The Parental Lifeboat

Posted by Judy Anne Cavey on Mar 5, 2012 in , , | No Comments

 

Have you turned to your parents for financial help, or are moving back home?

If so, you’re not alone. In fact, since 1970 the number of adults between 25-34 living in their parent’s home has skyrocketed to more than 50%–that’s roughly 39 million. While this may be good for those moving back, it isn’t so great for those being descended upon. According to a University of Michigan study, parents are spending 13% more on their offspring. The financial strain for these particular parents means they may have to postpone retirement, take on more debt, or raid their retirement funds already depleted by the recession.

Is a Prepaid Credit Card for You?

Posted by Judy Anne Cavey on Aug 17, 2011 in , , | No Comments

Amassing personal debt on top of student loan debt is a concern for many students. Here’s one way to tackle that problem…

Prepaid credit cards allow you or your parents to deposit money into the account for necessary expenses, when the card is used, the money is drawn from the account. However, there are certain things you need to know to protect yourself from being gouged.

According to writer Jeff Wuorio, in the Live Smart section of USA Weekend, take into consideration the following before investing in a prepaid credit card:

More Reasons to Strive for Good Credit

Posted by Judy Anne Cavey on Jul 11, 2011 in , , | No Comments

Jean Chatsky, financial expert, and a contributor on the Today Show, discussed how your bad credit score can be holding you back from a great deal in life…

The bad economy has caused millions of people to loose valuable standing with their credit. A score below 720 is considered too low now. Unfortunately, many Americans are saddled with scores in the 600 range–or lower. There are several ways your credit score is used and it’s not just for obtaining loans.

Financially Savvy Students

Posted by Judy Anne Cavey on Jun 15, 2011 in , , | No Comments

Before any student leaves for college, a discussion about finances is in order.

Below are discussion topics excerpted from Charles Schwab’s On Investing, (Summer 2011), which I’ve expanded upon, that provide keys to being financially savvy both in and out of college. Each section addresses the needs of everyone affected.

Expenses

Parents or guardians must decide how much they’ll personally contribute to their child’s education. Be realistic about what you can afford for tuition, books, food and housing. Honesty is critical at this point–never downplay your current financial situation. It’s important to draw up a budget, including your child in every aspect of budget creation. Be sure to allow room for “emergencies” or unforeseen expenses, such as tuition or housing increases.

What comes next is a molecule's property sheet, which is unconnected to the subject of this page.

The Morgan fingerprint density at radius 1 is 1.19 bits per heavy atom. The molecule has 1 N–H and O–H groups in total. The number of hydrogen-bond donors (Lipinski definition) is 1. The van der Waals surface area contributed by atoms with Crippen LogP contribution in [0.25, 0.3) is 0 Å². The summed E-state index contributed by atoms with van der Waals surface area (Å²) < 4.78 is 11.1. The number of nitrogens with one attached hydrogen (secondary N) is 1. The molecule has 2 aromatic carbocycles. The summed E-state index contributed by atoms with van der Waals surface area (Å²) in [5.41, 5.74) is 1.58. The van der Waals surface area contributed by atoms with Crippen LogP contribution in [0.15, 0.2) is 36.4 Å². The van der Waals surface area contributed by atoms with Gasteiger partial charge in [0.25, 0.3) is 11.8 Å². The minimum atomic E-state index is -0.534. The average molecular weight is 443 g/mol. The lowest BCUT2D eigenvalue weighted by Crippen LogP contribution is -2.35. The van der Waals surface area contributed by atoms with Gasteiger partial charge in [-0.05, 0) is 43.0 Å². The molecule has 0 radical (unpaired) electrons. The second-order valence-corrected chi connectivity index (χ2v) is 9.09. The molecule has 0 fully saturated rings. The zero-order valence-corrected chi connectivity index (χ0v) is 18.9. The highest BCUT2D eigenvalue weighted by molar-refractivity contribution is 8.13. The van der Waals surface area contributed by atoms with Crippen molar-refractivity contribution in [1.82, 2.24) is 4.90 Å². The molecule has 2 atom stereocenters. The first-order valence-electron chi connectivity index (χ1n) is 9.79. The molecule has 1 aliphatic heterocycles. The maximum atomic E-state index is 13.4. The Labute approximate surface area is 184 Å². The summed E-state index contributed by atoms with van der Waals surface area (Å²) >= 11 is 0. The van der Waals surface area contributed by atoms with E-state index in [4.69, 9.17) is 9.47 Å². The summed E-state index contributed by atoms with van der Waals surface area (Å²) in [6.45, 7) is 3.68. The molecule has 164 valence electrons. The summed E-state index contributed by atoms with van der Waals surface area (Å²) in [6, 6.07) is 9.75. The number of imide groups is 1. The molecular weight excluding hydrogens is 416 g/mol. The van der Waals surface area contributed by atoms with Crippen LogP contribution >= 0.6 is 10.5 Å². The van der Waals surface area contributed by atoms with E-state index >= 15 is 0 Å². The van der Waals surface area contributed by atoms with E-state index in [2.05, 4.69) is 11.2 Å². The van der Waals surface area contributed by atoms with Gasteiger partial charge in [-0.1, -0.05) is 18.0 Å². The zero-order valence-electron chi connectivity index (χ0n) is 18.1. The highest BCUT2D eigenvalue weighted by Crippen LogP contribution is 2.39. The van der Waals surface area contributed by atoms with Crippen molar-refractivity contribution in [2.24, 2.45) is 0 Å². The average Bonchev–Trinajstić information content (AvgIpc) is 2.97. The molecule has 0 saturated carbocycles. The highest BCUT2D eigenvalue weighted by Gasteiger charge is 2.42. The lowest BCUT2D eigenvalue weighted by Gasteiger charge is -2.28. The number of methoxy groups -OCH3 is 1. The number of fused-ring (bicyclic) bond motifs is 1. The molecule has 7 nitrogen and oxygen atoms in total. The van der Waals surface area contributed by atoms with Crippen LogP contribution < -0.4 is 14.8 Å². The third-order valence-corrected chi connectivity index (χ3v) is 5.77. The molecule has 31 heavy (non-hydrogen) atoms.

Why You Probably Didn't Get Hired

Posted by Judy Anne Cavey on Dec 13, 2010 in , , | No Comments

Credit Reports and Background Checks

When applying for a position, one space people automatically fill in is that of their social security number. The only reason a potential employer wants this information is to run a credit score and background check. Usually, in fine print, it states by signing the application, you are giving permission for them to do these checks. By law, they need your permission to get your credit score.

What's in Your Wallet?

Posted by Judy Anne Cavey on Dec 9, 2010 in , , | No Comments

These tips will save you thousands of dollars!

After reading the tips below, take a few minutes to review your spending habits, then make adjustments. By making a few changes and adapting to a better way of handling your money, you might discover more money in your wallet.

If You Rent

Renters with a month-to-month lease are in luck. Rents in most places have dropped drastically and this means savings for you. Check the classifieds and rental company ads for current rents of comparable units in your immediate area. If you have been in your unit for a year or more, you might notice as much as a few hundred dollars a month difference in current rents.

Ask, and you Shall Save!

Posted by Judy Anne Cavey on Nov 16, 2010 in , | 1 Comment

The last thing you want to worry about while cramming for mid-terms is money. Yet no matter what you do, money plays a part someway, somehow. But maintaining a full-time job while also keeping up with your studies and your ever expanding social life seems impossible. Lucky for you, being a college student comes with its own monetary perks. You will be surprised at how many stores, restaurants, and leisure activities offer up discounts for college students. All you have to do is ask!